My manager is extremely sensitive, the sort who borders on being self-involved. I can honestly say she's been a very good boss professionally, but personally she is driving me crazy. She and I are friendly, but she's pushing for us to be best friends. I enjoy her company, but want to keep it business-friendly; after all, she does my performance review! If I'm not overly animated and happy to see her, she assumes I'm mad at her. She then asks around about whether or not I'm mad at her and what she did to make me mad. If I see people from the office on the weekends, she'll sniff out all the details (which I do not broadcast), and then ask me about it, informing me about how much she can drink or how late she can stay up or how she would have added to the fun. She cried over not being invited to my birthday party. She does this to many other people, not just me. We all feel the same way but don't want to upset her. But on the other hand, doing constant damage control ("Oh, no, Susie isn't mad at you, really") is exhausting. How do I salvage this situation?
—Keeping My Distance
You and your co-workers are being held hostage emotionally by your boss. I talked to Marty Kurtz, an executive development consultant in New Jersey. He said that while she's clearly stepping over the line and it's not your duty to repair her psychic wounds, there are some things you and your colleague can do to try to draw better boundaries. When she brings up how much she'd like to socialize with you, tell her that while you get a great deal out of working for her and you enjoy her company, since she's your manager, you feel more comfortable separating your work and social lives. When she starts her game of why-is-Susie-mad-at-me, have everyone agree not to play. Simply tell her, "Gee, I don't know anything about this. You'll have to ask Susie directly." Because she is unstable, there's a possibility she could strike out if she isn't feeling stroked, so keep a diary of these interactions. You could also confidentially go to human resources and say that she's in many ways a good boss, and you'd like their advice on how to handle this aspect of her personality—that way, you're both seeking help and establishing a record of this problem. If none of this results in improvement, Kurtz advises trying to enlist several co-workers, and going to her superior, saying that while you respect her professionally, her emotional needs are damaging your whole unit. Finally, if you're driven mad from too many tear-soaked Monday mornings, you could start looking inside, and outside, the company for another job.
Watch Prudence's latest video letter here.
I am a divorced woman in my 40s. I have been seeing a man in his early 50s, whom I love immensely. He is handsome, intelligent and most of the time he treats me like I am the love of his life. He gets me, he laughs at my jokes, and he listens. He is a wonderful lover—physically and emotionally. The problem? He is never, ever wrong. Whenever we fight, I am the one who has to get us past it with an apology. At first I would apologize with tears and remorse because he was so steadfast in his refusal to acknowledge my side. After two years, I realize that I can't possibly be to blame every time! Last night, after he accused me of behaving like a bitch, I offered an obligatory though lame, "I'm sorry." I didn't mean it. But it was either say those two words or start the fight over again. He doesn't realize this is chipping away at my regard for him. He has never had therapy (I've had tons) and he has never been broken up with. I think that has allowed him to legitimize his feelings and negate those of the other person, and that it has worked quite well for him. Is this hopeless? Do I get out now before I begin to hate him, or do I dare suggest that he examine how he behaves in relationships? My gut tells me he would rather let me go than admit his own flaws, and that makes me so sad.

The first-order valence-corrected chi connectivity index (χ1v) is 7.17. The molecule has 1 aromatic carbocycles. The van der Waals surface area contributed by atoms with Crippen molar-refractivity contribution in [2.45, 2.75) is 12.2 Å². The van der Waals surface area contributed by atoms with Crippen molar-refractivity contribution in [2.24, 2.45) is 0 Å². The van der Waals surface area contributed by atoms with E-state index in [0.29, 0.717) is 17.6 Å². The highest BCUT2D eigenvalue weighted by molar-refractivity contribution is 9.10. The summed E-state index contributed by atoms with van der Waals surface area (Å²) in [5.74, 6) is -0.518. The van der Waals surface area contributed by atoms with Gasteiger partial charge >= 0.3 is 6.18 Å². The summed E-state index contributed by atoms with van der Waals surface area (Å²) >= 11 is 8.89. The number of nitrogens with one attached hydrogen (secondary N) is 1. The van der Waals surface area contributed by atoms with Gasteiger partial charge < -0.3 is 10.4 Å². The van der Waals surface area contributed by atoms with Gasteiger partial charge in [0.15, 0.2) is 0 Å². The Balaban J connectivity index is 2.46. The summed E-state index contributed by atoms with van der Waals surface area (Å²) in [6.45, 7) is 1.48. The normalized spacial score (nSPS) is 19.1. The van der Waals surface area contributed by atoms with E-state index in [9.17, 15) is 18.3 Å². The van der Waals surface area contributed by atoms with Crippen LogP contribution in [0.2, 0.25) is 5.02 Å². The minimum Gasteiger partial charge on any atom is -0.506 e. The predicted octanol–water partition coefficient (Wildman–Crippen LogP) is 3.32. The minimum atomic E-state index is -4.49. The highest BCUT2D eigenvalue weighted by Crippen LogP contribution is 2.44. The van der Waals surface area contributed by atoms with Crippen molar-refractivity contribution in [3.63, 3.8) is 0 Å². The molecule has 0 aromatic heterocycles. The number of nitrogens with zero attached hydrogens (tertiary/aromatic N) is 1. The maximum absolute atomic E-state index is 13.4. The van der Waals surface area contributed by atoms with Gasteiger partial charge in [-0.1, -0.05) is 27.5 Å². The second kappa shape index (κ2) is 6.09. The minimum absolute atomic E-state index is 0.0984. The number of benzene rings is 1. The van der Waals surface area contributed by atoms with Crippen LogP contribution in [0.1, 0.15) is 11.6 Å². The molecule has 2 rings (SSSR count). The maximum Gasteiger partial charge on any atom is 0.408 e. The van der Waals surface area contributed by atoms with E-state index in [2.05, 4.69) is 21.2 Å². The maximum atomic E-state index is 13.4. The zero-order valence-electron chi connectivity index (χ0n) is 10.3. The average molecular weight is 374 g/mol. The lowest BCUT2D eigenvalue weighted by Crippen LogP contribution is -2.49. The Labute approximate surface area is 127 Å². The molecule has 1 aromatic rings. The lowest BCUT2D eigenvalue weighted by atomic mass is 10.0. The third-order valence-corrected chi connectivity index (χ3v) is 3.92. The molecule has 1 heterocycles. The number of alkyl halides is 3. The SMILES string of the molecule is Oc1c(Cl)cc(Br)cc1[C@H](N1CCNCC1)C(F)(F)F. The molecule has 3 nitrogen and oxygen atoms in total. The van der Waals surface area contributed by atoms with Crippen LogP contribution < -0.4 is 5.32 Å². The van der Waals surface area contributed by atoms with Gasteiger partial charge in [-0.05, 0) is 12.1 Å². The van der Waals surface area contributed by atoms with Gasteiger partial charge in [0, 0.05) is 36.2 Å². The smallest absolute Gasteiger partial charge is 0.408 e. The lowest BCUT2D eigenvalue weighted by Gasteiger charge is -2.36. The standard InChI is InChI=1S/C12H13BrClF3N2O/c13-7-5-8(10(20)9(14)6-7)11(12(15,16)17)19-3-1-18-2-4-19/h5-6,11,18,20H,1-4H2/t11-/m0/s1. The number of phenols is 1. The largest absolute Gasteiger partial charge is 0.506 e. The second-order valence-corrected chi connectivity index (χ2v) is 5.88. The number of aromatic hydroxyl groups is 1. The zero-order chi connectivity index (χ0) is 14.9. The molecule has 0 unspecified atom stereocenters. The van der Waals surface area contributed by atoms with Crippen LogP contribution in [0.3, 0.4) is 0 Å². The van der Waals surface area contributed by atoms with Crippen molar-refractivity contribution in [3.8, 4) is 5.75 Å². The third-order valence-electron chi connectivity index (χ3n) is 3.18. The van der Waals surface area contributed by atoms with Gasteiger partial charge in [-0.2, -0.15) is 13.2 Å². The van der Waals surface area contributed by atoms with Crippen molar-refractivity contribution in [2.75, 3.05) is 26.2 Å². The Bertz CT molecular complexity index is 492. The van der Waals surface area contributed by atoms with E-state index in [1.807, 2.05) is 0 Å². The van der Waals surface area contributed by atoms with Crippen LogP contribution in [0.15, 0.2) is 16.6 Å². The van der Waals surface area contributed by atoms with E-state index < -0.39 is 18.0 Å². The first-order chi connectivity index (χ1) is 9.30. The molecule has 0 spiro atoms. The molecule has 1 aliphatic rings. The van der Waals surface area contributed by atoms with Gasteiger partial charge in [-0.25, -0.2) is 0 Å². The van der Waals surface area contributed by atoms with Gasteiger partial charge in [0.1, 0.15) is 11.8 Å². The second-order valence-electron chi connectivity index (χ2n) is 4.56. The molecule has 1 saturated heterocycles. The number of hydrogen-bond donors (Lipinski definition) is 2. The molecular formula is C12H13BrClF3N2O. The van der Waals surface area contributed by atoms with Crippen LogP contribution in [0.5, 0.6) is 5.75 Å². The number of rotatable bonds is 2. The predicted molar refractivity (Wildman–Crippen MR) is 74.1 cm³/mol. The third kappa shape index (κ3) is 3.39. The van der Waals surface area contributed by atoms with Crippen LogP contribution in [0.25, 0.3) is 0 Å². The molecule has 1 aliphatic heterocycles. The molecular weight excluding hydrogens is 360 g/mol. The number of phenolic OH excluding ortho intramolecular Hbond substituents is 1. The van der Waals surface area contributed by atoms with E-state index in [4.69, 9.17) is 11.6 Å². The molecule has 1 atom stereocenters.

—Tired of Saying I'm Sorry
Yes, it's worked out well for him, assuming his goal is to move from relationship to relationship, never making an enduring one. So much of what you have is so good, but, no, it doesn't make up for the fact that you two can't work out disagreements without your being insulted, bullied, and humiliated. Having finally realized that, you know, too, that you won't end up being the love of his life, just the love of 2005–2007. Let go of the idea that he will see the light when you explain why all his relationships have gone wrong. Instead, tell him why you can't go on. Say that as much as you love him, as reciprocal as most of your relationship is, there is nothing reciprocal about the way you two resolve your conflicts. Explain you've been worn down by the need to always apologize to end a fight, that you've stopped meaning it, and you can't do it anymore. I agree that at this point, he would likely rather let you go than figure out another way. But if he wants to try, let a third party help guide the two of you. If he doesn't want that, how many more evenings do you want to spend making fake apologies after being called a bitch?